Academic journal article American Journal of Law & Medicine

Preemption and the MLR Provision of the Affordable Care Act

Academic journal article American Journal of Law & Medicine

Preemption and the MLR Provision of the Affordable Care Act

Article excerpt

I. INTRODUCTION

This Note focuses on the medical loss ratio provision ("MLR Provision") of the Patient Protection and Affordable Care Act (ACA).1 The MLR Provision states that health insurance companies must spend at least a certain percentage of their premium revenue on "activities that improve healthcare quality" (in other words, meet a minimum threshold medical loss ratio) and comply with report ing requirements determined by the Secretary of the United States Department of Health and Human Services (HHS).2 Because states have historically had authority over the regulation of health insurance, there is an outstanding question as to whether or not the MLR Provision has legal authority to preempt conflicting state MLR regulations.3

Part II of this Note outlines the major requirements in the MLR Provision and discusses the history of MLR regulation in the United States. Part III discusses the likelihood that the courts will soon resolve the question of preemption regarding the MLR Provision. Part IV considers the question of preemption from the perspective of the Health Insurance Portability and Accountability Act (HIPAA) and the Employee Retirement Income Security Act (ERISA). To do so, Part IV begins by showing that ERISA and HIPAA preemption case law is a suitable reference for the issue of preemption under the MLR Provision. Part IV then analyzes case law for both ERISA and HIPAA preemption, then concludes by applying these analyses to preemption in the context of the MLR Provision and showing that, should the courts consider HIPAA and ERISA preemption in deciding the fate of the MLR Provision, state MLR regulation would likely survive preemption. Finally, Part V summarizes the arguments made and show that the evidence available strongly supports the likelihood that state MLR regulation will survive potential preemption challenges by the MLR Provision.

II. EXPLAINING THE MLR PROVISION

In 2011, the MLR Provision of the ACA began requiring health insurance companies to comply with certain standards regarding MLRs. 4 According to the MLR Provision, health insurance companies must spend a certain percentage of their premium revenue on "activities that improve healthcare quality."5 This type of spending is distinguished from "administrative expenses and profit, including advertising, marketing, overhead, salaries, and bonuses."6 For policies insuring 100 or more people (referred to as large group policies), health insurance companies must spend at least 85% of their premium revenues on "activities that improve healthcare quality" (i.e., for large group policies, health insurance companies must maintain an MLR of at least 85%).7 For policies insuring more than one person but fewer than 100 (referred to small group policies) or policies insuring one person (known as individual policies), health insurance companies must maintain an MLR of at least 80%.8 Should a health insurance company's MLR for a certain policy group fall below the required threshold for that group, the health insurance company must issue a rebate to the insured persons in that group equal to the additional amount the health insurance company would have needed to spend on "activities that improve healthcare quality" for that group if it had complied with the rates set forth by the MLR Provision.9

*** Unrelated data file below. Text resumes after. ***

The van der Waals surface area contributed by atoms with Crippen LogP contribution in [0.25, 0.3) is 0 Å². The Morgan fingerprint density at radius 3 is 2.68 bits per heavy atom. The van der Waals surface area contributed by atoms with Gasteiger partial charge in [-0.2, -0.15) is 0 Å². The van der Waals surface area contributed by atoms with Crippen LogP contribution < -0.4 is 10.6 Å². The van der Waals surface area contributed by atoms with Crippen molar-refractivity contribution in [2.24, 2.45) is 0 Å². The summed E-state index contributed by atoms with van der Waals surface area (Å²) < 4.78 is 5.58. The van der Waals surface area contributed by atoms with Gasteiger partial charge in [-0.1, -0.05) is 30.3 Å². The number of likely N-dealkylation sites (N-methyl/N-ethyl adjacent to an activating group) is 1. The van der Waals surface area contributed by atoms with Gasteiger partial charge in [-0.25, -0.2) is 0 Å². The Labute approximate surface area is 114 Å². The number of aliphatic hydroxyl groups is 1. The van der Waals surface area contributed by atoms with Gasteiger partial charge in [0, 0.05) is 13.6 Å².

Congress laid the groundwork for the MLR Provision in these requirements and leftit to HHS to fill in the details.10 In both its interim and final rules, HHS provided additional requirements that health insurance companies need to abide by in order to comply with the MLR Provision. These additional requirements include exceptions to the MLR Provision requirements, reporting requirements, and other additional requirements necessary for effective implementation of the MLR Provision. 11

HHS's interim and final MLR rules establish policy groups that enjoy less severe requirements than groups subject to the full weight of the MLR Provision. …

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